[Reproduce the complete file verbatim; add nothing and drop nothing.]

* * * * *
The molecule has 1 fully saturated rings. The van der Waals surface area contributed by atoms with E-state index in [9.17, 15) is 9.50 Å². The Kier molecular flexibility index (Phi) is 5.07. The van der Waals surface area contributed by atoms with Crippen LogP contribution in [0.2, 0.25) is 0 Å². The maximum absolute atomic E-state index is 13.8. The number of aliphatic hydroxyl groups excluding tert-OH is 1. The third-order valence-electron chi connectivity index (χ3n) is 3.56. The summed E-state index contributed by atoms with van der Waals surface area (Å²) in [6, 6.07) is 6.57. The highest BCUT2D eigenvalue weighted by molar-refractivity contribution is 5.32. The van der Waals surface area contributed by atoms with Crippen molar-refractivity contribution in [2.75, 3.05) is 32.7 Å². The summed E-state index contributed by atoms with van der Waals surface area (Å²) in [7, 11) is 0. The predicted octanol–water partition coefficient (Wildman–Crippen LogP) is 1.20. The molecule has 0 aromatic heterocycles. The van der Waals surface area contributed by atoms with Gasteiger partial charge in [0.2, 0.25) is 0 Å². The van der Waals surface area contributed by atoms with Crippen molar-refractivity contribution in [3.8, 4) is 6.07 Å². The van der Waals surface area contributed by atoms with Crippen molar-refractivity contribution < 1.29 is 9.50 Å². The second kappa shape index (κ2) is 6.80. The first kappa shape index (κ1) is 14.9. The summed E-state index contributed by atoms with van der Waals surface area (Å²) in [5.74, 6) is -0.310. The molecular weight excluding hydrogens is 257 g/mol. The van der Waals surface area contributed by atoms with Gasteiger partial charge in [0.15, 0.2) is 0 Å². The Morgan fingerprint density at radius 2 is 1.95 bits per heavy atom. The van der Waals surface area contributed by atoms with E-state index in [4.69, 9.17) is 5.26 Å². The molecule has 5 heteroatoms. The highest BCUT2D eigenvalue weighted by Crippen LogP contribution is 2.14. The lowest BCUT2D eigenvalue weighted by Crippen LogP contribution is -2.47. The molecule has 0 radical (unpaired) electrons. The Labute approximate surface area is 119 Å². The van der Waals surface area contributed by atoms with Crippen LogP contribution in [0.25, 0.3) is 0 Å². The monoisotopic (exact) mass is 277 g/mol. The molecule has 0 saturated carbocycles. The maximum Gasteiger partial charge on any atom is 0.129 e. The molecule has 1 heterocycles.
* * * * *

The molecule has 1 fully saturated rings. The van der Waals surface area contributed by atoms with E-state index in [9.17, 15) is 9.50 Å². The Kier molecular flexibility index (Phi) is 5.07. The van der Waals surface area contributed by atoms with Crippen LogP contribution in [0.2, 0.25) is 0 Å². The maximum absolute atomic E-state index is 13.8. The number of aliphatic hydroxyl groups excluding tert-OH is 1. The third-order valence-electron chi connectivity index (χ3n) is 3.56. The summed E-state index contributed by atoms with van der Waals surface area (Å²) in [6, 6.07) is 6.57. The highest BCUT2D eigenvalue weighted by molar-refractivity contribution is 5.32. The van der Waals surface area contributed by atoms with Crippen molar-refractivity contribution in [2.75, 3.05) is 32.7 Å². The summed E-state index contributed by atoms with van der Waals surface area (Å²) in [7, 11) is 0. The predicted octanol–water partition coefficient (Wildman–Crippen LogP) is 1.20. The molecule has 0 aromatic heterocycles. The van der Waals surface area contributed by atoms with Gasteiger partial charge in [0.2, 0.25) is 0 Å². The van der Waals surface area contributed by atoms with Crippen molar-refractivity contribution in [3.8, 4) is 6.07 Å². The van der Waals surface area contributed by atoms with Crippen molar-refractivity contribution < 1.29 is 9.50 Å². The second kappa shape index (κ2) is 6.80. The first kappa shape index (κ1) is 14.9. The summed E-state index contributed by atoms with van der Waals surface area (Å²) in [5.74, 6) is -0.310. The molecular weight excluding hydrogens is 257 g/mol. The van der Waals surface area contributed by atoms with Gasteiger partial charge in [0.15, 0.2) is 0 Å². The Morgan fingerprint density at radius 2 is 1.95 bits per heavy atom. The van der Waals surface area contributed by atoms with E-state index in [4.69, 9.17) is 5.26 Å². The molecule has 5 heteroatoms. The highest BCUT2D eigenvalue weighted by Crippen LogP contribution is 2.14. The lowest BCUT2D eigenvalue weighted by Crippen LogP contribution is -2.47. The molecule has 0 radical (unpaired) electrons. The Labute approximate surface area is 119 Å². The van der Waals surface area contributed by atoms with Crippen LogP contribution in [0.25, 0.3) is 0 Å². The monoisotopic (exact) mass is 277 g/mol. The molecule has 0 saturated carbocycles. The maximum Gasteiger partial charge on any atom is 0.129 e. The molecule has 1 heterocycles.